Gandhi, the exponent of the Satyagraha movement, staged his first satyagraha in Champaran, in Bihar. It was in 1917. The poor peasants, the indigo growers, of the district invited Gandhi to go there to see for himself the grievances of the much exploited peasants there.
Champaran was on the North-western corner of the Bihar Province. The River Gandak flows through this area. The river changed its course from time to time, leaving large lakes along its dried up courses. It was along the banks of these lakes the indigo factories were set up.
There were two towns and three thousands villages in Champaran. 98 per cent of the people out of the 2 million lived in villages. And most of them were Hindus. Indigo farming was going on there for almost two centuries.
In the beginning, the land was owned by the local people. But the white people from Britain grabbed the land and instead of the traditional sugar cane cultivation, the land grabbers compelled the people to enter into indigo cultivation.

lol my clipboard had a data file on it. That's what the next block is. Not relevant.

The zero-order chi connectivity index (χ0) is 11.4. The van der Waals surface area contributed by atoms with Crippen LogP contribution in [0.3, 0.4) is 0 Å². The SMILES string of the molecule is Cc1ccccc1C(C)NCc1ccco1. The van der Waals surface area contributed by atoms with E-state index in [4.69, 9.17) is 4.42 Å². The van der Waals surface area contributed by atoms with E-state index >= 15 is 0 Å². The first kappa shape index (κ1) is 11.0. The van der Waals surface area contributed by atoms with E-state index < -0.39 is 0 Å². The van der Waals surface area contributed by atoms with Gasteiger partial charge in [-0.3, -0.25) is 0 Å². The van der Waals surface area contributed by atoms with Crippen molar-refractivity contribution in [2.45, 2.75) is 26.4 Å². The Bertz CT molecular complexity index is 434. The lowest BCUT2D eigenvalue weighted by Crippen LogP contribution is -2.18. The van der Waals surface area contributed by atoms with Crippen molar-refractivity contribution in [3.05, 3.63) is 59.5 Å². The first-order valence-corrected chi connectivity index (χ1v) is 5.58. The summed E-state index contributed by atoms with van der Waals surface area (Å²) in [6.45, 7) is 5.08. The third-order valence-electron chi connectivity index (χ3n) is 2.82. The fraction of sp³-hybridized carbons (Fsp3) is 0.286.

The British Indigo planters coerced the poor people to grow indigo on 15 per cent of their land and part with the whole crop for rent. Indigo cultivation was profitable only for the British. The local peasants had only misery and penury and poverty.
It was on hearing about this predicament of the poor farmers there that Gandhi decided to go there. He left for Champaran along with a Bihari called Rajkumar Shukla.
Babu Rajendra Prasad, who was to become the chairman of the Constituent Assembly for drafting a constitution for the new Republic of India, and who became the first President of the Republic of India, was not there, as he was practicing in the far away Patna as an advocate. He was a special person with lot of interest in public affairs and so Gandhi went straight to his house to find that he was away in Patna.